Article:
A moment from when I was in college: A group of teens in hoodies, torn jeans, fake leather jackets on a warm fall day sit on a sidewalk in Evanston not far from a busy shopping street near the lake.
As I approach where those kids are, an older woman coming from the opposite direction eyes those kids hard and says loud enough for me to hear, “It looks like the ‘60s, hanging out. Boy you have a lot to live up to.”
“Up to?” I say, not knowing what she meant but wondering what it was that that generation left us to grow up with Ronald Reagan, cuts to taxes, and cuts to welfare, and leaving to a sudden rise in homelessness and people on the street. I was also thinking about a research paper I had just done about the underground press of the 1960s, the flourishing of a counter-cultural literature and how the FBI infiltrated it by creating their own underground presses, and how most of the magazines died out, though a few became alternative newsweeklies. That, to me at that time, was what the ‘60s was—a flowering, a wilting, a fading away.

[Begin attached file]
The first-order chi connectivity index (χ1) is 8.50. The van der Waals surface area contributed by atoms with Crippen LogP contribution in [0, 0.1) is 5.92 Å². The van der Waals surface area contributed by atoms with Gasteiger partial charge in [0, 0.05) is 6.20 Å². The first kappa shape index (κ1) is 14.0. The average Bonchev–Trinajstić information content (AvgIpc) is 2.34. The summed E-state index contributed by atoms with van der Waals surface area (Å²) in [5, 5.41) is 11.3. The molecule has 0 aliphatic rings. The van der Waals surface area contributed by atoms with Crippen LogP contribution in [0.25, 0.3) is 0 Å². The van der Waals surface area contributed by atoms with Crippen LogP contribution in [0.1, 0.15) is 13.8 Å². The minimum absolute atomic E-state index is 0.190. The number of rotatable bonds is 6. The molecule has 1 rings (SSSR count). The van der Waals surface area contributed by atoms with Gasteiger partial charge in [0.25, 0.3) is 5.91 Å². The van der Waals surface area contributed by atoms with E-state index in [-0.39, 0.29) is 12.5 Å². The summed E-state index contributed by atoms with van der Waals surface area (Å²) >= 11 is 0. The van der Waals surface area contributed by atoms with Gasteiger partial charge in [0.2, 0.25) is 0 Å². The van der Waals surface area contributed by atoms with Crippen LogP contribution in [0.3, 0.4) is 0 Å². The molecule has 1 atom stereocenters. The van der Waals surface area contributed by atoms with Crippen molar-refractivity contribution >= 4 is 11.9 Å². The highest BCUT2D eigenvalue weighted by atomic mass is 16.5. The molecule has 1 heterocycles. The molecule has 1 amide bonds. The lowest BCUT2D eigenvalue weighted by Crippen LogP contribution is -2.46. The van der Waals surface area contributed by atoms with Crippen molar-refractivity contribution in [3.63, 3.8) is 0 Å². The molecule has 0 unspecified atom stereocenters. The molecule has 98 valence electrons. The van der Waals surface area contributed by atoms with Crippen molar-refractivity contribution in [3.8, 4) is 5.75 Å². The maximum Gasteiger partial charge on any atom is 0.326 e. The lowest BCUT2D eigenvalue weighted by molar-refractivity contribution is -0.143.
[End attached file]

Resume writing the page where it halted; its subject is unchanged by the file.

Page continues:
The woman looked at me like I was crazy, or maybe she was crazy, saying “Up to? Up to? Up to?” to me as she walked away. (The kids, by the way, just sat there and watched this all unfold—a silly sideshow to whatever it was they were up to that day.)
That moment came back to mind when I recently saw the Broadway production of the play “The Children” at the Samuel J Friedman Theatre in Manhattan. It features the same crew from the Royal Court production: directed by James Macdonald; and starring Francesca Annis, Ron Cook and Deborah Findlay. The play is written by Lucy Kirkwood.